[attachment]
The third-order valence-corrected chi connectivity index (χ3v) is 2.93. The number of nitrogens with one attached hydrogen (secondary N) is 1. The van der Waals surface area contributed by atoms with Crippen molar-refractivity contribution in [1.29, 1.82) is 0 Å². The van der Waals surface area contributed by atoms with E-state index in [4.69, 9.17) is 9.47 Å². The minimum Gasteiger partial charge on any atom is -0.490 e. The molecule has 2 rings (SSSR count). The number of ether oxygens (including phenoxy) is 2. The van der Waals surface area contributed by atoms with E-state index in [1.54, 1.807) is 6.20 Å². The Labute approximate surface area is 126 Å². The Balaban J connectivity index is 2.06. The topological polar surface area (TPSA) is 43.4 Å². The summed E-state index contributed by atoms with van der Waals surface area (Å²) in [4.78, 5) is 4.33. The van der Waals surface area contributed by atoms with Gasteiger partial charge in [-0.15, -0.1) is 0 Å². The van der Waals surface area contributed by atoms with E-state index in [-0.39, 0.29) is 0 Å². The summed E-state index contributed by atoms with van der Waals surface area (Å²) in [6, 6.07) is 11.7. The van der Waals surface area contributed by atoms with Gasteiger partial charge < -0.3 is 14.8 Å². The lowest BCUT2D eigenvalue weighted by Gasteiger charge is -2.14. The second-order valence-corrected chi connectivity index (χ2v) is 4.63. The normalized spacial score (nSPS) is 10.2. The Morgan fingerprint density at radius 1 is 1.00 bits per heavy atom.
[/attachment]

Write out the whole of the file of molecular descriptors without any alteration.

The third-order valence-corrected chi connectivity index (χ3v) is 2.93. The number of nitrogens with one attached hydrogen (secondary N) is 1. The van der Waals surface area contributed by atoms with Crippen molar-refractivity contribution in [1.29, 1.82) is 0 Å². The van der Waals surface area contributed by atoms with E-state index in [4.69, 9.17) is 9.47 Å². The minimum Gasteiger partial charge on any atom is -0.490 e. The molecule has 2 rings (SSSR count). The number of ether oxygens (including phenoxy) is 2. The van der Waals surface area contributed by atoms with E-state index in [1.54, 1.807) is 6.20 Å². The Labute approximate surface area is 126 Å². The Balaban J connectivity index is 2.06. The topological polar surface area (TPSA) is 43.4 Å². The summed E-state index contributed by atoms with van der Waals surface area (Å²) in [4.78, 5) is 4.33. The van der Waals surface area contributed by atoms with Gasteiger partial charge in [-0.15, -0.1) is 0 Å². The van der Waals surface area contributed by atoms with E-state index in [-0.39, 0.29) is 0 Å². The summed E-state index contributed by atoms with van der Waals surface area (Å²) in [6, 6.07) is 11.7. The van der Waals surface area contributed by atoms with Gasteiger partial charge < -0.3 is 14.8 Å². The lowest BCUT2D eigenvalue weighted by Gasteiger charge is -2.14. The second-order valence-corrected chi connectivity index (χ2v) is 4.63. The normalized spacial score (nSPS) is 10.2. The Morgan fingerprint density at radius 1 is 1.00 bits per heavy atom.